COVID-19 Restrictions will be further eased in Sydney from Monday, officials said, as Australia’s largest city prepares to exit a nearly four-month lockdown after meeting its 70% complete vaccination target.
Fully vaccinated people in the state of New South Wales (NSW) will be able to leave their homes for any reason, including visiting pubs, retail stores, cinemas and gyms, which will reopen under strict rules. social distancing Rule.
The number of vaccinated visitors allowed to gather in a home will be doubled to 10, while the limit for vaccinated people at weddings and funerals will be increased to 100. Nightclubs may partially reopen for people once vaccinated, when immunizations reach 80%, which was earlier than previously planned. And masks will not be mandatory in offices.
The state will use the vaccination-passport system to ensure that those who have not been fully vaccinated remain under strict stay-at-home orders until December 1.
“Vaccination is the key to our freedom and the sacrifices and efforts of the people in NSW have ensured that we open up as quickly and safely as possible,” state Premier Dominic Perrot told reporters in Sydney on Thursday.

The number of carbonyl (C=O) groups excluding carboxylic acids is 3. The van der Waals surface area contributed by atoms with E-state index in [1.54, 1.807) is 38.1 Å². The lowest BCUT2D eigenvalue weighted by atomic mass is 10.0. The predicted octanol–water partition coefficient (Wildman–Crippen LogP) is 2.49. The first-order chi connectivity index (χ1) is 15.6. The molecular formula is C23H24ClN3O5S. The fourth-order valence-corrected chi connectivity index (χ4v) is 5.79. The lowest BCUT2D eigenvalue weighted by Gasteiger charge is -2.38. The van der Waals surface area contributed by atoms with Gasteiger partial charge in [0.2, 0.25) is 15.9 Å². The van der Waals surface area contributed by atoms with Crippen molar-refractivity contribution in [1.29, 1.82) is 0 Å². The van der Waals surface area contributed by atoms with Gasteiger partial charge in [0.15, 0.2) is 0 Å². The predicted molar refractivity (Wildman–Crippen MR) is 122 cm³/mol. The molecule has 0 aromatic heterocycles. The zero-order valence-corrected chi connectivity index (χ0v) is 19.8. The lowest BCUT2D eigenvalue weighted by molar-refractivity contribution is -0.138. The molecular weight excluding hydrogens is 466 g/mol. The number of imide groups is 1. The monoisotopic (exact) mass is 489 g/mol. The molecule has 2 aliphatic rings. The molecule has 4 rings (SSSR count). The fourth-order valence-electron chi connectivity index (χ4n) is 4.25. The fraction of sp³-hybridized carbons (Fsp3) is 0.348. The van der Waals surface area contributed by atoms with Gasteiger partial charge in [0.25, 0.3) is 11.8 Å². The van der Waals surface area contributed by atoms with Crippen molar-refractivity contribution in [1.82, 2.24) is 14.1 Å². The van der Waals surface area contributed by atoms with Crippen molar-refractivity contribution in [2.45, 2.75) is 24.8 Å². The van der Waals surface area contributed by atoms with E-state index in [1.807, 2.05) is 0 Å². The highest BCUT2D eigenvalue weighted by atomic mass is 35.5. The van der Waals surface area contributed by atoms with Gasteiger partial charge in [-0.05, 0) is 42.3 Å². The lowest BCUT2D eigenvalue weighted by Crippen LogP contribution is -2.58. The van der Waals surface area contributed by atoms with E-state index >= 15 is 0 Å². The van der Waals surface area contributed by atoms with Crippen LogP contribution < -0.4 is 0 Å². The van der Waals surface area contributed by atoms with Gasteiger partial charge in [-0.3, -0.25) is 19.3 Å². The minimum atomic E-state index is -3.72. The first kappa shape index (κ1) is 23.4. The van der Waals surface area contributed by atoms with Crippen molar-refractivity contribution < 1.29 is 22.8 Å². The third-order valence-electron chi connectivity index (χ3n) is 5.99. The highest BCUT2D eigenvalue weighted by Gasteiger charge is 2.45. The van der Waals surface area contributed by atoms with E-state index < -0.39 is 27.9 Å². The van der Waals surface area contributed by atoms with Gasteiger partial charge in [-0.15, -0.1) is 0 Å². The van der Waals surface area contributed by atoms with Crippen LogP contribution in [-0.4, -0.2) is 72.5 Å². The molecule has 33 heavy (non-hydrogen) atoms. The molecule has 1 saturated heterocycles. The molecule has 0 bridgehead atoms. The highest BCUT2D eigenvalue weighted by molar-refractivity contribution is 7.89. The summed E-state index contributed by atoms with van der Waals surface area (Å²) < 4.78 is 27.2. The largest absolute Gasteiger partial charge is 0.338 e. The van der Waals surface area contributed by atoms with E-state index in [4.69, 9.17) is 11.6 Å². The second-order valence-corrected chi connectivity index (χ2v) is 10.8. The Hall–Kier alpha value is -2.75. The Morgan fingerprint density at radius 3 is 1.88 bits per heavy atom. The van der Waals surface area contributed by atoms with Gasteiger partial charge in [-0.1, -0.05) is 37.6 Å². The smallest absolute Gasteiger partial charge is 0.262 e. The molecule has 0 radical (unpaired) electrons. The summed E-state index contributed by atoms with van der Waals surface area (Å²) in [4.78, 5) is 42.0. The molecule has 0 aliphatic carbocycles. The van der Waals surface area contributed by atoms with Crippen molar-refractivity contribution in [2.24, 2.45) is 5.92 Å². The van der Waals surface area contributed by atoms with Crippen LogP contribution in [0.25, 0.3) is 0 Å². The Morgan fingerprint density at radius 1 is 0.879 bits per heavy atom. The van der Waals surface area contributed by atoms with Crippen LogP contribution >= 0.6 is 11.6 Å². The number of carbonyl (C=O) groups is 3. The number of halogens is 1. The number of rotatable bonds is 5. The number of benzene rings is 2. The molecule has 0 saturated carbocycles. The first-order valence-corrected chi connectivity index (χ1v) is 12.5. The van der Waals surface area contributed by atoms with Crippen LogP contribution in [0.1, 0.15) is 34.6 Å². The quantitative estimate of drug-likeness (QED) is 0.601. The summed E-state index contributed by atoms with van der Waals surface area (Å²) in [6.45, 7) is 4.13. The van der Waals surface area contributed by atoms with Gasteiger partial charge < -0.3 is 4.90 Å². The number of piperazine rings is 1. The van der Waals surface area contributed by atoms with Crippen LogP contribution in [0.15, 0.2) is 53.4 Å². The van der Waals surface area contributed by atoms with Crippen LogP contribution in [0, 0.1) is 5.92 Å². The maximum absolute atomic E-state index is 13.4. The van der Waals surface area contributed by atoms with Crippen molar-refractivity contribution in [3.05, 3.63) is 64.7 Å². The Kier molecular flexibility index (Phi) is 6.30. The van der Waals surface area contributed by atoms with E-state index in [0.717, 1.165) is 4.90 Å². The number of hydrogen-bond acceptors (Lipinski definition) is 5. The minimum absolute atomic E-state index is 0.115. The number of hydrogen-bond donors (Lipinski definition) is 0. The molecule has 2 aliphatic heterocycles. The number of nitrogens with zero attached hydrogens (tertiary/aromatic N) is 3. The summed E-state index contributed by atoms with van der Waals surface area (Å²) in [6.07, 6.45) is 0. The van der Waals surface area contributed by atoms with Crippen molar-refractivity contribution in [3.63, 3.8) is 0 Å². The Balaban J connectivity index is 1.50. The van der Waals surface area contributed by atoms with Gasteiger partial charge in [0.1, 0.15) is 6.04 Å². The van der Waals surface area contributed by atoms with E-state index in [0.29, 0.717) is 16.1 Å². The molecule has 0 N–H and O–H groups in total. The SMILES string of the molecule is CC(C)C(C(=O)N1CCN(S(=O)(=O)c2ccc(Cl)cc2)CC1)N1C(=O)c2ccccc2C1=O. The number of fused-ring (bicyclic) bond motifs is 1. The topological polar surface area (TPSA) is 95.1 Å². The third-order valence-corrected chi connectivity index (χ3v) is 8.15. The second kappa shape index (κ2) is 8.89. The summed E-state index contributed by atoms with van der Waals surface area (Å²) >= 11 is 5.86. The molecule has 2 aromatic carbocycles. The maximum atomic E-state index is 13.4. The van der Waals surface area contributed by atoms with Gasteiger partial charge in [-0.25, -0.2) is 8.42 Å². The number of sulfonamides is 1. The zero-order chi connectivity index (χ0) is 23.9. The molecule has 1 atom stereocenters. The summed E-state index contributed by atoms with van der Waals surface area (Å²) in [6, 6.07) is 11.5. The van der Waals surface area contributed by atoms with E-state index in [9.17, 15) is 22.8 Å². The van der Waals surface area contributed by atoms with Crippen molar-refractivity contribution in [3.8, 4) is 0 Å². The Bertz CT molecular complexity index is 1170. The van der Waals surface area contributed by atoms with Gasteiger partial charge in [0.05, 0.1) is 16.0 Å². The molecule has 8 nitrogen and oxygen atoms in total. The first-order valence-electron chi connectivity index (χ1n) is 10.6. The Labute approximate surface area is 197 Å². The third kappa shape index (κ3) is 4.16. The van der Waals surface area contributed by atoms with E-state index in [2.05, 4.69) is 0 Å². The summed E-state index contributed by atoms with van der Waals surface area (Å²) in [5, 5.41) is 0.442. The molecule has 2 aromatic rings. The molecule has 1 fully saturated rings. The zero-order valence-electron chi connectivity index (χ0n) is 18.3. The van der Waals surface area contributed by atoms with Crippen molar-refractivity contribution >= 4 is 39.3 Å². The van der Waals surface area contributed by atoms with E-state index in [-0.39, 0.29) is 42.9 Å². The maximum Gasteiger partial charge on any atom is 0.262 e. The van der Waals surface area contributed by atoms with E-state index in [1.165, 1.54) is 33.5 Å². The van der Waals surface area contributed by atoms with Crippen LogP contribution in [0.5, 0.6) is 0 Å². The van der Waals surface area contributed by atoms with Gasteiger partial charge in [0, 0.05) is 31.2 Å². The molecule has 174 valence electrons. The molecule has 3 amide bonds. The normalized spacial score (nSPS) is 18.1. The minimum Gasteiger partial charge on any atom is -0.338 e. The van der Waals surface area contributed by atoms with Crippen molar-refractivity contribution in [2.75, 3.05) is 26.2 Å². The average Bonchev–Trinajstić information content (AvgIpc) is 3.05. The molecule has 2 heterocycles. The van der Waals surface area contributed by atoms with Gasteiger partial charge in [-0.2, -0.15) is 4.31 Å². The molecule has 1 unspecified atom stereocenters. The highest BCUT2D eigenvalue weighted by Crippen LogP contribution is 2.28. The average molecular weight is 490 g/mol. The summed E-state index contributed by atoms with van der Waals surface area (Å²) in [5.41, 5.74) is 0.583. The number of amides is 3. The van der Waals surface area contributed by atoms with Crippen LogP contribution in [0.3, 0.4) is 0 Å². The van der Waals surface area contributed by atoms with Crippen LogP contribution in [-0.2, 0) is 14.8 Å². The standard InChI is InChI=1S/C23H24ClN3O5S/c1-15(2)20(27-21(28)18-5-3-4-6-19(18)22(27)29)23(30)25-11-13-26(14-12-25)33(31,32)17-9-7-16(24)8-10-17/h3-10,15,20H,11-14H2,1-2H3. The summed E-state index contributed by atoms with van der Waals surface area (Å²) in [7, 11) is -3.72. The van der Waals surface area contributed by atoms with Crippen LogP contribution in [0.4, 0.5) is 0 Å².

Sydney and Melbourne, Australia’s largest cities, and the capital Canberra have been under lockdown for weeks to contain the Delta outbreak, which pushed Australia’s A$2 trillion ($1.5 trillion) economy to the brink of a second recession in as many years. Have given.
Authorities in those cities have abandoned efforts to eradicate the virus and are now aiming to gradually lift restrictions as vaccination rates in the adult population rise to 70%, 80% and 90%.
Australia had been virus-free for much of this year, until a third wave of infections spread southeast by a rapidly expanding delta.
Nevertheless, its coronavirus The numbers are relatively low, with some 120,000 cases and 1,381 deaths. Daily infections in New South Wales fell to 587, the lowest in more than seven weeks, on Thursday, while cases in Victoria rose to 1,638, the second-highest daily increase in infections.
States with very few cases say they will keep their borders to NSW and Victoria closed even after full vaccination levels reach 80%, amid concerns that a rapid reopening will affect their health systems.